A lot has changed in the music industry since the days when our parents and grandparents tuned the dial on their radios. The most prolific changes in music consumption have coincided with the development and rise of digital technologies over the past five years. Advances in mobile technology and broadband deployment make listening to music anytime and anywhere a reality.
These innovations have helped the music industry to prosper. Unfortunately, some of the most popular and innovative digital music services have been placed at a competitive disadvantage by the current copyright royalty rate system, which clearly discriminates against Internet radio.
The policies governing Internet radio have not kept pace with advancements in technology. In an effort to update the law, I, along with Democratic Rep. Jared Polis of Colorado, introduced bipartisan legislation, the Internet Radio Fairness Act, to correct this inequity by using one proven standard for determining copyright royalty rates for all digital providers.
Currently, Internet radio services pay more than six times the royalty rates for digital performance rights paid by other forms of digital radio, such as satellite and cable. A system that clearly favors some providers over others, picking winners in the music marketplace, is not good public policy. It’s time to level the playing field.
The legislation would place Internet radio under the same rate-setting standard used for every other music service that pays set rates, including satellite and cable radio. This is the same standard used to determine the royalty rates that record labels must pay songwriters. This proven standard for negotiating royalty rates strikes the appropriate balance between rewarding musicians for the art they create and fostering innovative digital music technologies that provide services to millions of Americans. This bill would also update and simplify the ways in which the royalty rates applied under the standard would be appealed and arbitrated.
The legislation’s goal is to establish fairness, consistency and transparency in the rate-setting process and the outcome. This bill would allow for natural, market-based competition, rather than the procedural favoritism that exists under the current standard. It also would halt the current discrimination against services just because they happen to be delivered over the Internet.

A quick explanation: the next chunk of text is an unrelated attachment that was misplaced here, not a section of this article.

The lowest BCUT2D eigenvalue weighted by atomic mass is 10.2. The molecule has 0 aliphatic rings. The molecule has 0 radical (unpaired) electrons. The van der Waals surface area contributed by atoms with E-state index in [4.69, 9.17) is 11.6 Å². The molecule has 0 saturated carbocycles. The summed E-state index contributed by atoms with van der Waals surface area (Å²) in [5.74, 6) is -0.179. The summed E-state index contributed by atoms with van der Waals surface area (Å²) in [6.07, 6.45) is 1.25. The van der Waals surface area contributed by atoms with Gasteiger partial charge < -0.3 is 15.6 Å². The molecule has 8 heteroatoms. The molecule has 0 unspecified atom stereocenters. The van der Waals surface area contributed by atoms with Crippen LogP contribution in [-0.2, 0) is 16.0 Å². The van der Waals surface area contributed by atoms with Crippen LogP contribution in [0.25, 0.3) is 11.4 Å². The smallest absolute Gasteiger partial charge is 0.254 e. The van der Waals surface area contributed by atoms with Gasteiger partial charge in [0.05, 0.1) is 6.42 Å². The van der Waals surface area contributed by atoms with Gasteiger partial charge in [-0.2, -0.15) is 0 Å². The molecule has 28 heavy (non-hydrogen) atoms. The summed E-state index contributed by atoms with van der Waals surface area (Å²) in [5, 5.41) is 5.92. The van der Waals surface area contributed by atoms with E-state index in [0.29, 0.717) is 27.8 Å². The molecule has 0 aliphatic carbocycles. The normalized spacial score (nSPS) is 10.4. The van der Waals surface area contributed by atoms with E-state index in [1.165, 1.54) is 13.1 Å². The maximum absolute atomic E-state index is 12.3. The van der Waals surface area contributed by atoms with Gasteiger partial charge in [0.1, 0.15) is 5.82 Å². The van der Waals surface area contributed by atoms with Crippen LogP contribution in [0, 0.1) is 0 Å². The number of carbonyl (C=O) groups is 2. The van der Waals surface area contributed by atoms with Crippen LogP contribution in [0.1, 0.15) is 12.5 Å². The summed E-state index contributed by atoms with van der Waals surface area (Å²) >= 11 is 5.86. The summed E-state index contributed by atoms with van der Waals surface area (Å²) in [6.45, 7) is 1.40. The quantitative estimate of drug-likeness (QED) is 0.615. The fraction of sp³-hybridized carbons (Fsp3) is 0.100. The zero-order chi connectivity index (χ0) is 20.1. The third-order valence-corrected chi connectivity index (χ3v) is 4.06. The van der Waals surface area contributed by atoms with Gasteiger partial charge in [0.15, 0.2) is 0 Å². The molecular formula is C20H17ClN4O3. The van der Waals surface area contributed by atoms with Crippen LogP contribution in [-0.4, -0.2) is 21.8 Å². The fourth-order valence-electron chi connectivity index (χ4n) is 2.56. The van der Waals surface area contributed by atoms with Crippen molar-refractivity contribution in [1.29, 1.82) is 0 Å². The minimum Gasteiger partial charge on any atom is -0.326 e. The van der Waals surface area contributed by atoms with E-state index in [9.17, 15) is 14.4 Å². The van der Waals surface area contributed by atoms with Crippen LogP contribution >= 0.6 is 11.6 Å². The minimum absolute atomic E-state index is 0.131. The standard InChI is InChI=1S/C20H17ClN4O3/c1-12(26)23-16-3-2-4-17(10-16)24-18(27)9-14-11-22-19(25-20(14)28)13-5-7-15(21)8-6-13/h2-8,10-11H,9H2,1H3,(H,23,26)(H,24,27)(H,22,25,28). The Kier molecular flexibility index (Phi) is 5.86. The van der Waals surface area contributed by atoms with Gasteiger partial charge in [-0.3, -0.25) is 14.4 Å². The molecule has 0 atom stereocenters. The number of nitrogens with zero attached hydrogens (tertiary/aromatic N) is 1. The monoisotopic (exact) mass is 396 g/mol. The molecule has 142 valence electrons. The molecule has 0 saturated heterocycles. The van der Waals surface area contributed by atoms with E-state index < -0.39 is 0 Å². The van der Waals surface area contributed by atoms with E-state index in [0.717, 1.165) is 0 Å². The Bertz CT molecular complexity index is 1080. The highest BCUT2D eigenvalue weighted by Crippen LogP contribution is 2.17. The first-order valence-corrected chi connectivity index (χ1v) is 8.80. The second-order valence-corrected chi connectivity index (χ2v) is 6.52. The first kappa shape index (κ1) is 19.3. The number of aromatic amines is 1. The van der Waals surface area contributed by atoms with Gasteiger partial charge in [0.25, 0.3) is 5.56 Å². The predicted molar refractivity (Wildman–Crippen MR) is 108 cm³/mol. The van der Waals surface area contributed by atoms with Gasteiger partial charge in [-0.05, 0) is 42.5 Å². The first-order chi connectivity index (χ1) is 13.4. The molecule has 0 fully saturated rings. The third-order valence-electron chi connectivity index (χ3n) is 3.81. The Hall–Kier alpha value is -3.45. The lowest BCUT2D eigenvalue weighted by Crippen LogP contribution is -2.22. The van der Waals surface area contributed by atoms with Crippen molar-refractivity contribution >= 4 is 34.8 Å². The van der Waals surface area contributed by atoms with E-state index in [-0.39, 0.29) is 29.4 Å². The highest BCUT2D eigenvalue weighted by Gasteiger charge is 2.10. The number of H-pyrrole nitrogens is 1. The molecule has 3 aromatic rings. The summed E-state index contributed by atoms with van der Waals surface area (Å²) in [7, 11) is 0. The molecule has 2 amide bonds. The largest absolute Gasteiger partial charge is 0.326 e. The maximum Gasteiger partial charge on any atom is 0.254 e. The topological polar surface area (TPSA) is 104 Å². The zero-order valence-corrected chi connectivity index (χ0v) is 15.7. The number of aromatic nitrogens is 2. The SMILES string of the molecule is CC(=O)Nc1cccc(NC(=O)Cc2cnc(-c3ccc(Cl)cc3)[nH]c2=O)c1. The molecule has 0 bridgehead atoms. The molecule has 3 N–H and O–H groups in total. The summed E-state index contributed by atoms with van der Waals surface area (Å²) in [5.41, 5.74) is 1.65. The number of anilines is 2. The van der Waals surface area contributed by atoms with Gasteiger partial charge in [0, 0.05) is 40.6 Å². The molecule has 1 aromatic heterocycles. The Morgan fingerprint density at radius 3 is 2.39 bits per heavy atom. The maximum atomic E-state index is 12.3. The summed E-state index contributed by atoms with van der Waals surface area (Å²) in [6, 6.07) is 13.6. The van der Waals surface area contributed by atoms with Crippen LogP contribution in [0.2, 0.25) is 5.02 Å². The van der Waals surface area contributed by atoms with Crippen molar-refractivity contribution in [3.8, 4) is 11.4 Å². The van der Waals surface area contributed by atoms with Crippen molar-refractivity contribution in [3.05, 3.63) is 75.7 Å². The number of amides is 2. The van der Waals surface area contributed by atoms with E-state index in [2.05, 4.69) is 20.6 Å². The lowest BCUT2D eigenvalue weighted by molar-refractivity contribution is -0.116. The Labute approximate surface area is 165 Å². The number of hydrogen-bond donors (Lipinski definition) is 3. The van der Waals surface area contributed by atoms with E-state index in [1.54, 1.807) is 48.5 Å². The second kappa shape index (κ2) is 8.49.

Why does this matter? Digital broadcasting services represent Internet entrepreneurship and foster innovation. They’ve helped to contribute to the Internet economy that is a vibrant part of America’s economy. And they provide jobs.
But these services have been operating at a severe disadvantage in the marketplace because of the imbalance in royalty rates. Those disproportionately high rates have discouraged new entrants in the digital radio space and have driven out many of the established Internet radio services, which otherwise might have flourished in response to increasing demand.
Internet radio deserves an even playing field to grow and foster new, emerging technologies.
Without musicians we wouldn’t have music, regardless of the vehicle we use to listen to it. We need to make sure that any system we establish rewards musicians by protecting their intellectual property through appropriate copyright payments. In fact, digital services have helped to promote musicians — a great number of the artists whose music is available via Internet radio are independent, and many of them might never find their way onto traditional radio.
A more reasonable rate standard will encourage investment and growth in technologies like Internet radio that best meet the demands of the market. This will create jobs and provide more choices for music listeners and more opportunities for artists.
Furthermore, the affordable, accessible services provided by Internet radio have helped to protect musicians by discouraging illegal file-sharing, as music is readily and legally available on demand, with copyright payments made to the artists.
Congress enacted the royalty rate standard for Internet radio 14 years ago, when it was barely a concept and long before today’s prominent providers even existed. It’s well past time to correct the mistake and stop discriminating against Internet radio.
Rep. Jason Chaffetz, R-Utah, is a member of the Judiciary Subcommittee on Intellectual Property, Competition and the Internet.
Vice President Joe Biden waits to conduct a mock swearing-in ceremony with Sen. Brian Schatz, D-Hawaii, in the Capitol's Old Senate Chamber, December 2, 2014. Schatz was sworn in to serve the remainder of his term since he was appointed to the seat after Sen. Daniel Inouye, D-Hawaii, passed away.